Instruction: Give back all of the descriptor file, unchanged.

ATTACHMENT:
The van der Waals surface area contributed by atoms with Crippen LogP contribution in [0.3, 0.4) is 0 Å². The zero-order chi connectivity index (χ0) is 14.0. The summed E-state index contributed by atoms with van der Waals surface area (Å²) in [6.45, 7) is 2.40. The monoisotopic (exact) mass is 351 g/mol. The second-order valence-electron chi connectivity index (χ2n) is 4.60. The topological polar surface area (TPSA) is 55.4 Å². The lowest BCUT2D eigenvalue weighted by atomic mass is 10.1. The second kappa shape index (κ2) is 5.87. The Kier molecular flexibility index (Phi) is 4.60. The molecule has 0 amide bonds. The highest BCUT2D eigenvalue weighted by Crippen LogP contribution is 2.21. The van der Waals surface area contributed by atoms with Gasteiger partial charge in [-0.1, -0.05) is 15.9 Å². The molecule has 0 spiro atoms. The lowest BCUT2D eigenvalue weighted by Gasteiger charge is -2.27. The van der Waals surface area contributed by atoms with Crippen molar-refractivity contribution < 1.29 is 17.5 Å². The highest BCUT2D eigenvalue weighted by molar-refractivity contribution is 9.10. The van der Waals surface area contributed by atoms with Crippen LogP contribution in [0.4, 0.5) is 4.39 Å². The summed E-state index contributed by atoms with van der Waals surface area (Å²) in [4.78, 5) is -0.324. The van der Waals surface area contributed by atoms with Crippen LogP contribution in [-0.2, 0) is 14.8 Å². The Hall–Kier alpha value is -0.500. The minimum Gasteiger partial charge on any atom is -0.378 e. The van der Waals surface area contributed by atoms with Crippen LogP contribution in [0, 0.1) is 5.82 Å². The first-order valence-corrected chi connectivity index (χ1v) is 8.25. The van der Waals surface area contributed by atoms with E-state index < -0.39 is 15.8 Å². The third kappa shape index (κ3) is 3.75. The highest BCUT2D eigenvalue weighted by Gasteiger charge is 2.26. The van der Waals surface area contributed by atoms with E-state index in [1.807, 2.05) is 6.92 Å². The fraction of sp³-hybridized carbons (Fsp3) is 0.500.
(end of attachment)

The van der Waals surface area contributed by atoms with Crippen LogP contribution in [0.3, 0.4) is 0 Å². The zero-order chi connectivity index (χ0) is 14.0. The summed E-state index contributed by atoms with van der Waals surface area (Å²) in [6.45, 7) is 2.40. The monoisotopic (exact) mass is 351 g/mol. The second-order valence-electron chi connectivity index (χ2n) is 4.60. The topological polar surface area (TPSA) is 55.4 Å². The lowest BCUT2D eigenvalue weighted by atomic mass is 10.1. The second kappa shape index (κ2) is 5.87. The Kier molecular flexibility index (Phi) is 4.60. The molecule has 0 amide bonds. The highest BCUT2D eigenvalue weighted by Crippen LogP contribution is 2.21. The van der Waals surface area contributed by atoms with Gasteiger partial charge in [-0.1, -0.05) is 15.9 Å². The molecule has 0 spiro atoms. The lowest BCUT2D eigenvalue weighted by Gasteiger charge is -2.27. The van der Waals surface area contributed by atoms with Crippen molar-refractivity contribution < 1.29 is 17.5 Å². The highest BCUT2D eigenvalue weighted by molar-refractivity contribution is 9.10. The van der Waals surface area contributed by atoms with Crippen LogP contribution in [0.4, 0.5) is 4.39 Å². The summed E-state index contributed by atoms with van der Waals surface area (Å²) in [4.78, 5) is -0.324. The van der Waals surface area contributed by atoms with Crippen LogP contribution in [-0.2, 0) is 14.8 Å². The Hall–Kier alpha value is -0.500. The minimum Gasteiger partial charge on any atom is -0.378 e. The van der Waals surface area contributed by atoms with Crippen LogP contribution in [0, 0.1) is 5.82 Å². The first-order valence-corrected chi connectivity index (χ1v) is 8.25. The van der Waals surface area contributed by atoms with E-state index < -0.39 is 15.8 Å². The third kappa shape index (κ3) is 3.75. The highest BCUT2D eigenvalue weighted by Gasteiger charge is 2.26. The van der Waals surface area contributed by atoms with E-state index in [1.807, 2.05) is 6.92 Å². The fraction of sp³-hybridized carbons (Fsp3) is 0.500.